St. Matthew’s is one of thirteen congregations taking part in Collegeville Institute’s Communities of Calling Initiative. The Communities of Calling Initiative is a five-year program that grants congregations funds to design a new project or enhance existing ministries that help Christians discover and deepen their sense of God’s calling in their lives.

Bringing Calling Back to Life: A Conversation with Dr. Kathleen Cahalan

Bringing Calling Back to Life: A Conversation with Dr. Kathleen Cahalan

August 3, 2021

Does the phrase "God's calling" make you tense? If so, you're not alone. Many Christians confuse calling with discovering one secret "right" path in life. When faced with multiple options and decisions, it can be paralyzing.

According to Dr. Kathleen Cahalan, this individualistic view of vocation is often harmful. Instead, she advocates for returning to a more communal understanding of Christian calling where people see their callings first to be communities of faith. In this episode, Kathleen talks about her research and work to revitalize the language around vocation, equipping both individuals and congregations to experience God's calling in wider and more expansive ways.

We are asking big questions about the theology of Christian calling and vocation during this season of the Unlikely Conversations podcast. Join us every other Tuesday for a new episode where host Ellie Roscher speaks with theologians, church leaders, and clergy in the Collegeville Institute's Communities of Calling Initiative about how they practice vocation as a dynamic verb rather than a static noun.

Undoing Oppressions: A Conversation with Nekeisha Alayna Alexis

Undoing Oppressions: A Conversation with Nekeisha Alayna Alexis

February 24, 2021

When working to undo one type of oppression, activists often see how other types of oppression intersect.

Nekeisha Alayna Alexis is an Anabaptist scholar whose writing addresses issues of justice for both human and animals. In this conversation, she describes how her conviction to nonviolence evolved into her interest in co-liberation with animals and becoming a vegan. She also discusses her role in leading anti-racism efforts within the context of a seminary and why joy is at the foundation of her work.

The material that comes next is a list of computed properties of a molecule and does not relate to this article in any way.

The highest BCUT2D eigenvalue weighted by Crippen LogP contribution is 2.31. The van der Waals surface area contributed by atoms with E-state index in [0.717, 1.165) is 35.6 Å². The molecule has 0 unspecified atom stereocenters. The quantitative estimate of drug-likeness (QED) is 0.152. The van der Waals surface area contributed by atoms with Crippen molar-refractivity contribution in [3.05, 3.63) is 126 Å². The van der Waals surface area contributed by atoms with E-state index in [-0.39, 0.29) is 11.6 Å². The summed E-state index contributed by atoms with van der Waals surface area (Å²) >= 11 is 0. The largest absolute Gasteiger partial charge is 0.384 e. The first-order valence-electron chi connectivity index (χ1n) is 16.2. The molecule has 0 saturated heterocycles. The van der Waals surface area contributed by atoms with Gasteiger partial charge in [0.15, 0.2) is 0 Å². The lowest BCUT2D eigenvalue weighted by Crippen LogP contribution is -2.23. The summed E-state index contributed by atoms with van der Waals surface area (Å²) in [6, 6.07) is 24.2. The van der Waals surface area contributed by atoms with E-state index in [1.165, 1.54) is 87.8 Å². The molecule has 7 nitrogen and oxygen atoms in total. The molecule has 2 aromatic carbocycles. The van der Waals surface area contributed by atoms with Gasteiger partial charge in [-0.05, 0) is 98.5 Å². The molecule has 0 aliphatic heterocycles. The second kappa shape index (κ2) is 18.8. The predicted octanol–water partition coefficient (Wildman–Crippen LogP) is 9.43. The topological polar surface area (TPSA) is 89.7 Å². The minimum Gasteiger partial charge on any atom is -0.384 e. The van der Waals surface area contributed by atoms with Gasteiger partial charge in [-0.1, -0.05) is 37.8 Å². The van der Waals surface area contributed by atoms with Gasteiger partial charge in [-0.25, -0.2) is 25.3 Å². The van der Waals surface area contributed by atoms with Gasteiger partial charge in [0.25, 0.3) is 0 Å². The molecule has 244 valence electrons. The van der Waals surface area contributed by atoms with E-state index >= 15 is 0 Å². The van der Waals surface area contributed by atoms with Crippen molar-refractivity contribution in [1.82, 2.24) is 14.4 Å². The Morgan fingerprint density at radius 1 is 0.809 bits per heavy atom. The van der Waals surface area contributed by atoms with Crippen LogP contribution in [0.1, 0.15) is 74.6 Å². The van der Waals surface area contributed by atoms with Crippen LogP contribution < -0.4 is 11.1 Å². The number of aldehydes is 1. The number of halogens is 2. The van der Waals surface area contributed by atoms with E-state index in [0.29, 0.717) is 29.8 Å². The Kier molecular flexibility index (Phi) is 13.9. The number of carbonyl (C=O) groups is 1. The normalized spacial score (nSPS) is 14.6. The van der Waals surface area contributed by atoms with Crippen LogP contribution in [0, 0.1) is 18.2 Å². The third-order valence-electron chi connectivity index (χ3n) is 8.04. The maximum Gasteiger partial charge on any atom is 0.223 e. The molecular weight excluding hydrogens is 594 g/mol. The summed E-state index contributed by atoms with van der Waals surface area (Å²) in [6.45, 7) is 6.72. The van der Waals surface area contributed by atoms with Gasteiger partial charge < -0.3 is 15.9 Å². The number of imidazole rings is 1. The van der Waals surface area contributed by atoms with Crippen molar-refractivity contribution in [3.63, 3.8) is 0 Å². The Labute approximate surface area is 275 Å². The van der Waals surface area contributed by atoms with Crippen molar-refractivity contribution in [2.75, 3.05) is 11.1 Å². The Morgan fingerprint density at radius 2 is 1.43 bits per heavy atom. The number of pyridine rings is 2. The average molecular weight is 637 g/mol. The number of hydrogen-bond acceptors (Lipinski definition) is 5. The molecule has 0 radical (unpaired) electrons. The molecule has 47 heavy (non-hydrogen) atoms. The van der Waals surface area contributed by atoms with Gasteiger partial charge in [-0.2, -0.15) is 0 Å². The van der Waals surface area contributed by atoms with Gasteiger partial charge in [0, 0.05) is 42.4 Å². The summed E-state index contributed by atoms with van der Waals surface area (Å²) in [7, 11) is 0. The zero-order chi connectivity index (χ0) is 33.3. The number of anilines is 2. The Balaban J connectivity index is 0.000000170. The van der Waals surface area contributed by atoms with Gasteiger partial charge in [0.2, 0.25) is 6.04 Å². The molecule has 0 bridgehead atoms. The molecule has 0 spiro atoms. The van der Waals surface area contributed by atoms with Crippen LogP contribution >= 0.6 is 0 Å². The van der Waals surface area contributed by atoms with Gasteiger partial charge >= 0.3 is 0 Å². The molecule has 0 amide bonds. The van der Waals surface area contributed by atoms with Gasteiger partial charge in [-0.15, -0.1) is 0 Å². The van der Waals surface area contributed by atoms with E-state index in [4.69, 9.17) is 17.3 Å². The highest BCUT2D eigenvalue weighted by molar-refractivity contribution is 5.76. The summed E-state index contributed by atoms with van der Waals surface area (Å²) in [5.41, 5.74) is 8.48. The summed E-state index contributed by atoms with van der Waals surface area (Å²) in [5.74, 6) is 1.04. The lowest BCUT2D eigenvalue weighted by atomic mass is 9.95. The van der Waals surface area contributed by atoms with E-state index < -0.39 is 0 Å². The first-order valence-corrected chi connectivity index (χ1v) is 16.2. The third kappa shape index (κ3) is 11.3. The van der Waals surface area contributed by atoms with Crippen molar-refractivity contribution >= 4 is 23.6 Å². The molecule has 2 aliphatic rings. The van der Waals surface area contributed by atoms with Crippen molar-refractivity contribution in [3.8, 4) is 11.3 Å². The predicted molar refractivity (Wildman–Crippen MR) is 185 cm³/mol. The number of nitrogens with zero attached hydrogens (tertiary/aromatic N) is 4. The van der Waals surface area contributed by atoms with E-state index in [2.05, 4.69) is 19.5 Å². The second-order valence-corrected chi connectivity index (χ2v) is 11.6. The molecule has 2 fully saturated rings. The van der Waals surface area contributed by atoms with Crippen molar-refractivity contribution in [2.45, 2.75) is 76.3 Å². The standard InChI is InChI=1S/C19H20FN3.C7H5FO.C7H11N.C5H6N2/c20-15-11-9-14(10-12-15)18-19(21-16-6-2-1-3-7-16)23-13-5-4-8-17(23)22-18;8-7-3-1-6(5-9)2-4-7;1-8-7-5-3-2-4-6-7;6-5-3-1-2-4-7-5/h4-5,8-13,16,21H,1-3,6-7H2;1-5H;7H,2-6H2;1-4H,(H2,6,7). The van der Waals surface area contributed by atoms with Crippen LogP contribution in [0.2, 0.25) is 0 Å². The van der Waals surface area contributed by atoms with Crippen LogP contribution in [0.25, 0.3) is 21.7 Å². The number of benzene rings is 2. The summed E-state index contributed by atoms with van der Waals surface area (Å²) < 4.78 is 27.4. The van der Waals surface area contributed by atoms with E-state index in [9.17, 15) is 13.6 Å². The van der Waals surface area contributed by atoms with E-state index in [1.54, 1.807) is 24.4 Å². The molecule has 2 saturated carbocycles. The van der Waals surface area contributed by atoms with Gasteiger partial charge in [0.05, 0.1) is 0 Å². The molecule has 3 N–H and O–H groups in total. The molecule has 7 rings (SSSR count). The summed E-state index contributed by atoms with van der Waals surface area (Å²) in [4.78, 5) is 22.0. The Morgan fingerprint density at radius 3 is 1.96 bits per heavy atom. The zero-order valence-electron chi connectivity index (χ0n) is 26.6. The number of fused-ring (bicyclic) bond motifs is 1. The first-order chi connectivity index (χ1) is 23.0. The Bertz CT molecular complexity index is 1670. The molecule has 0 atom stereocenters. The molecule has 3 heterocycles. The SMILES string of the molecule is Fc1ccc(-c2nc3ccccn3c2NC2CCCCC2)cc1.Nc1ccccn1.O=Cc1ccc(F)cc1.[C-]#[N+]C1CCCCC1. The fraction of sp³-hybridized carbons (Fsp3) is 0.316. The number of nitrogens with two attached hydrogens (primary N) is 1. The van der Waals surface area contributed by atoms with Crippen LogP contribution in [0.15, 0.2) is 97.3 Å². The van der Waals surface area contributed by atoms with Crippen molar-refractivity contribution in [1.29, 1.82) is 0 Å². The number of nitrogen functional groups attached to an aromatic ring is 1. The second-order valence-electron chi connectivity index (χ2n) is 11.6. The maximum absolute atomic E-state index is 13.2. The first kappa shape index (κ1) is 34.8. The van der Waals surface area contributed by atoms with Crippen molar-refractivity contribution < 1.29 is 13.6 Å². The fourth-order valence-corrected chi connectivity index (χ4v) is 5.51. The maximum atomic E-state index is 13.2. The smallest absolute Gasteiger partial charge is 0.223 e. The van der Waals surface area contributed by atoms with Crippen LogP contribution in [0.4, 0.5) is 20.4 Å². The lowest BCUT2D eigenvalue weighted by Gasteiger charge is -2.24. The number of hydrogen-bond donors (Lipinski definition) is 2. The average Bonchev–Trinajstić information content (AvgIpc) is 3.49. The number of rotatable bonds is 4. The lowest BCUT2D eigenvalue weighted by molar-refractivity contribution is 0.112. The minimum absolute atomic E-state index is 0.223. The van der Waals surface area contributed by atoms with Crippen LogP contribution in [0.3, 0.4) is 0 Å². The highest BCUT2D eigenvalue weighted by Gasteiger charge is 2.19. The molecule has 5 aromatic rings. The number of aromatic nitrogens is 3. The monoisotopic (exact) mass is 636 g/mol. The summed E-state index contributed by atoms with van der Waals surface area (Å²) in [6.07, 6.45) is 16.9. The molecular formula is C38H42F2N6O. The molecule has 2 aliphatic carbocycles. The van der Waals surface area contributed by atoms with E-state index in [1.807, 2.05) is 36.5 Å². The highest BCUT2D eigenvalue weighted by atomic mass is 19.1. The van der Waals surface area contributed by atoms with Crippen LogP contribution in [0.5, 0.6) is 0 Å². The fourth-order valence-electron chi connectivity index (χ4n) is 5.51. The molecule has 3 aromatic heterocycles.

Welcome is Not Enough: A Conversation with Karen Gonzalez

Welcome is Not Enough: A Conversation with Karen Gonzalez

February 12, 2021

On the surface, welcoming an immigrant seems kind. Karen Gonzalez asks Christians to look again and push deeper. 

Karen Gonzalez is a writer, speaker, and immigrant advocate. She is the author of The God Who Sees: Immigrants, the Bible, and the Journey to Belong. In this conversation, Karen describes how her writing and theology has shifted since attending the 2019 Writing for Mystic Activists writing workshop at the Collegeville Institute. Writing can be a form of activism, and it can also be a way to live out a calling to collective liberation.

Following a Mystical Jesus: A Conversation with Byron McMillan

Following a Mystical Jesus: A Conversation with Byron McMillan

January 27, 2021

What compels a decorated combat veteran and former missions pastor to study mysticism at a center founded by Fr. Richard Rohr?

Byron McMillan's story is one of spiritual transformation and realignment, moving from his role as pastor at an evangelical megachurch in Raleigh, North Carolina to studying at the Center for Contemplation and action in Albuquerque, New Mexico. In this podcast interview, Byron discusses his journey following a mystical Jesus. He also describes how contemplative practices, including writing, have changed his faith and outlook on the world.

Consider the Birds: A Conversation on Community Organizing with Nicholas Tangen

Consider the Birds: A Conversation on Community Organizing with Nicholas Tangen

January 13, 2021

Community organizing is often hard and contentious work. How can people stay committed when the world is chaotic?

In this episode, writer and congregational organizer Nicholas Tangen describes how observing the natural world is connected to his work for justice within the ELCA church. Nicholas has relied on birdwatching as a spiritual practice during the pandemic and in the aftermath of George Floyd's killing in his city of Minneapolis. He also speaks about how Benedictine spirituality has been important in his work for justice.